Recent incidents of mostly young Cypriot men in Chlorakas taking the law into their own hands, apparently against members of the Syrian community, have led the Police to intervene, warning individuals that their behavior is unlawful and racist.
According to Paphos police spokesman, Michalis Ioannou, the two hot spots where the groups are operating are in Yeroskippou and, to a far worse extent, Chlorakas.
Both areas have seen an increase in crime, particularly burglaries and theft, posing a ‘big problem’ Police say.
Several locals, mostly young Cypriot men, have mobilized into groups to ensure that ‘law and order’ were established in Chlorakas, Ioannou said.
The groups stopped both cars and pedestrians in the area, saying that they weren’t up to anything illegal. Their targets are mostly Syrians.
“I have to stress that only the police are permitted to undertake such actions, and these groups have no right to patrol or try to prevent crime; this is down to the police,” Ioannou told the Cyprus Mail on Wednesday.
The murder of a Syrian man in Chlorakas in Paphos on April 10 is the most violent in many incidents that are spreading disquiet among residents and have forced the community leader to appeal for state help.
A large number of recent Syrian arrivals have been housed in overcrowded tourist accommodation in the area.
According to Ioannou, a group of around ten or so Syrian men is the leading cause for concern, and he stressed that locals must understand that this only involves a tiny minority, as is the case generally with all residents of all nationalities.
“There are many Syrian families in the area, and the vast majority of Syrian residents are good citizens,” he said.
Akel has condemned what it described as the groups’ reprehensible behavior of intimidating refugees and immigrants in the community.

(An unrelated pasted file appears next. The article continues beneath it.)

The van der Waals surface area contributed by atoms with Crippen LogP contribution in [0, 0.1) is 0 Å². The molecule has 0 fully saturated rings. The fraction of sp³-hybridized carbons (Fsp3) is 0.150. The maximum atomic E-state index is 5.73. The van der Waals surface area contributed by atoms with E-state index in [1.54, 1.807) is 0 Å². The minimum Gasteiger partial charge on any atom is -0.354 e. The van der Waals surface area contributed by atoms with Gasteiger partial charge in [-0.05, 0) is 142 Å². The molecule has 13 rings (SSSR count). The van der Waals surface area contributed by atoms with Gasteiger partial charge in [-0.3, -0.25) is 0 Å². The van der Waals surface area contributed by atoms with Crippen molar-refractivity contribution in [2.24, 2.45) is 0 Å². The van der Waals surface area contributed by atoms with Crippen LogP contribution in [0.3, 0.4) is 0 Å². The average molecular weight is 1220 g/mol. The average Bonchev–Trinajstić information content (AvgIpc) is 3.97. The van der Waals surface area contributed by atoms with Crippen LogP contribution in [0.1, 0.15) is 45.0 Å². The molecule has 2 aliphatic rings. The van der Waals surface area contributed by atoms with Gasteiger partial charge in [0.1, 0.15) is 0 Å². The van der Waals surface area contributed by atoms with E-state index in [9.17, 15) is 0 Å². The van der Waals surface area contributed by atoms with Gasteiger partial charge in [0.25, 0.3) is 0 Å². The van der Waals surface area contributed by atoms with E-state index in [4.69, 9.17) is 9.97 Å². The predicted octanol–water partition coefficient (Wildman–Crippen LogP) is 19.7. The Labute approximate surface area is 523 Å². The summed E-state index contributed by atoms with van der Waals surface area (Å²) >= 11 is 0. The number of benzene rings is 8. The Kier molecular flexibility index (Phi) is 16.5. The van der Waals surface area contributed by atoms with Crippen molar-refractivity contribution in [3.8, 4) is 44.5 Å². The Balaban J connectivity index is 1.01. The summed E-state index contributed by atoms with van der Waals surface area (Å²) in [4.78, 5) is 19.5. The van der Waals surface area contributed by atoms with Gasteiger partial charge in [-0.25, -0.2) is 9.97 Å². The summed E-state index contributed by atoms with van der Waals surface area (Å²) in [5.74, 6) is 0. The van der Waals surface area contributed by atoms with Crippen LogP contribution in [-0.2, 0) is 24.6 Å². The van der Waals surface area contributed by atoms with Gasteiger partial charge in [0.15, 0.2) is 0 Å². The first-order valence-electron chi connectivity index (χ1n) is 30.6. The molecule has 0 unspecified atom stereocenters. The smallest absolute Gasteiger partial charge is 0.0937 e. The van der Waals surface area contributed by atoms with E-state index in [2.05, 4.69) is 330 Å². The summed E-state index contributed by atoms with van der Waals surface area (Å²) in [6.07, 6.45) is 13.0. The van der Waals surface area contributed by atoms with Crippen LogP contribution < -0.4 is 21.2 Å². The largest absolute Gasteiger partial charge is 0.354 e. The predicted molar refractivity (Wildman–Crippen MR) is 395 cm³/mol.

“Such behaviors permeate racism and xenophobia.
They are cultivating the ground for extreme nationalist elements to take over the situation,” Akel’s district committee said.
“These actions are reprehensible and therefore, should be immediately investigated by the coordinating authorities who are also responsible for maintaining security and order in our country.”
Ioannou said that if anyone suspects or witnesses an incident or crime, they must immediately contact the Police, take the necessary actions, and not attempt to take the law into their own hands.
“Police from the Paphos division and headquarters have had to explain legislation many times to local Cypriots, especially in Chlorakas. There have been problems with a handful of members of the Syrian community recently, but we are dealing with it,” he said.
Akel noted that there had been an increase in the number of delinquency problems by foreigners in Chlorakas and Yeroskippou, and the authorities should act immediately and effectively to deal with them.
“The ghettoization of foreigners is created due to the non-implementation of integration programs into society,” they said.
Ioannou added that officers had also warned the self-styled security groups that posting xenophobic or racist comments on Facebook and other social media is racist and against the law.
“We have many patrols in Chlorakas, and the Police are doing everything to prevent any problems between the two communities. At present, the situation is quiet and calm,” he said.